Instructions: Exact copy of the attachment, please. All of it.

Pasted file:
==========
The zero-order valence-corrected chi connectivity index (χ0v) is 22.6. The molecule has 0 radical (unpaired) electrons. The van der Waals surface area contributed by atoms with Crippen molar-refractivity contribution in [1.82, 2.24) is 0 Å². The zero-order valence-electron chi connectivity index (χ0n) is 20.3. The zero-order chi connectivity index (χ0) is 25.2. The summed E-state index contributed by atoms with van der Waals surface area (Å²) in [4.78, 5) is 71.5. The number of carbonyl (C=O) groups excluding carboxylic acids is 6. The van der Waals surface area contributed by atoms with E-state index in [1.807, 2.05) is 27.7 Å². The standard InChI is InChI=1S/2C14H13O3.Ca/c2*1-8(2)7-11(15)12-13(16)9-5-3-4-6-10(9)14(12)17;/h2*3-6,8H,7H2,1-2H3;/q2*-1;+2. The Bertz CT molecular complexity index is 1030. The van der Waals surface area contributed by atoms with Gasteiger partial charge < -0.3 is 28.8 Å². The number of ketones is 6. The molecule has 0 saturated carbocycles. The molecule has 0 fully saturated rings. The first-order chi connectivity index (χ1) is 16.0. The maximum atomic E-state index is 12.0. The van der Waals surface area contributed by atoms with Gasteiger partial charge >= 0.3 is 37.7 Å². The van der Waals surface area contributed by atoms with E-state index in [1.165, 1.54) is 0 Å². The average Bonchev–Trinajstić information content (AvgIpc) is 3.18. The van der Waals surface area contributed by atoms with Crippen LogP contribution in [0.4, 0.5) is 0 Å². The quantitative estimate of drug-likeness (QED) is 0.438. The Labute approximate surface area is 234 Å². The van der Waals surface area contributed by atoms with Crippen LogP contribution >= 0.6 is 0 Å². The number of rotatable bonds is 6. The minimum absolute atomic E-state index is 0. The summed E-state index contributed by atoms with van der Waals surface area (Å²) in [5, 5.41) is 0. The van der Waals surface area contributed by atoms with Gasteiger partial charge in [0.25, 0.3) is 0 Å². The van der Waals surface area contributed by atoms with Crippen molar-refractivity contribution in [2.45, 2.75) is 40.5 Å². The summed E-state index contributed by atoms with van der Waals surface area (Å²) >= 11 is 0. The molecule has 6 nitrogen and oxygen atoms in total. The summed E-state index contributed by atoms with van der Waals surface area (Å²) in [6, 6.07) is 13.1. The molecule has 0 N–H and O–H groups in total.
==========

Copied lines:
The zero-order valence-corrected chi connectivity index (χ0v) is 22.6. The molecule has 0 radical (unpaired) electrons. The van der Waals surface area contributed by atoms with Crippen molar-refractivity contribution in [1.82, 2.24) is 0 Å². The zero-order valence-electron chi connectivity index (χ0n) is 20.3. The zero-order chi connectivity index (χ0) is 25.2. The summed E-state index contributed by atoms with van der Waals surface area (Å²) in [4.78, 5) is 71.5. The number of carbonyl (C=O) groups excluding carboxylic acids is 6. The van der Waals surface area contributed by atoms with E-state index in [1.807, 2.05) is 27.7 Å². The standard InChI is InChI=1S/2C14H13O3.Ca/c2*1-8(2)7-11(15)12-13(16)9-5-3-4-6-10(9)14(12)17;/h2*3-6,8H,7H2,1-2H3;/q2*-1;+2. The Bertz CT molecular complexity index is 1030. The van der Waals surface area contributed by atoms with Gasteiger partial charge < -0.3 is 28.8 Å². The number of ketones is 6. The molecule has 0 saturated carbocycles. The molecule has 0 fully saturated rings. The first-order chi connectivity index (χ1) is 16.0. The maximum atomic E-state index is 12.0. The van der Waals surface area contributed by atoms with Gasteiger partial charge >= 0.3 is 37.7 Å². The van der Waals surface area contributed by atoms with E-state index in [1.165, 1.54) is 0 Å². The average Bonchev–Trinajstić information content (AvgIpc) is 3.18. The van der Waals surface area contributed by atoms with Crippen LogP contribution in [0.4, 0.5) is 0 Å². The quantitative estimate of drug-likeness (QED) is 0.438. The Labute approximate surface area is 234 Å². The van der Waals surface area contributed by atoms with Crippen LogP contribution >= 0.6 is 0 Å². The number of rotatable bonds is 6. The minimum absolute atomic E-state index is 0. The summed E-state index contributed by atoms with van der Waals surface area (Å²) in [5, 5.41) is 0. The van der Waals surface area contributed by atoms with Gasteiger partial charge in [0.25, 0.3) is 0 Å². The van der Waals surface area contributed by atoms with Crippen molar-refractivity contribution in [2.45, 2.75) is 40.5 Å². The summed E-state index contributed by atoms with van der Waals surface area (Å²) >= 11 is 0. The molecule has 6 nitrogen and oxygen atoms in total. The summed E-state index contributed by atoms with van der Waals surface area (Å²) in [6, 6.07) is 13.1. The molecule has 0 N–H and O–H groups in total.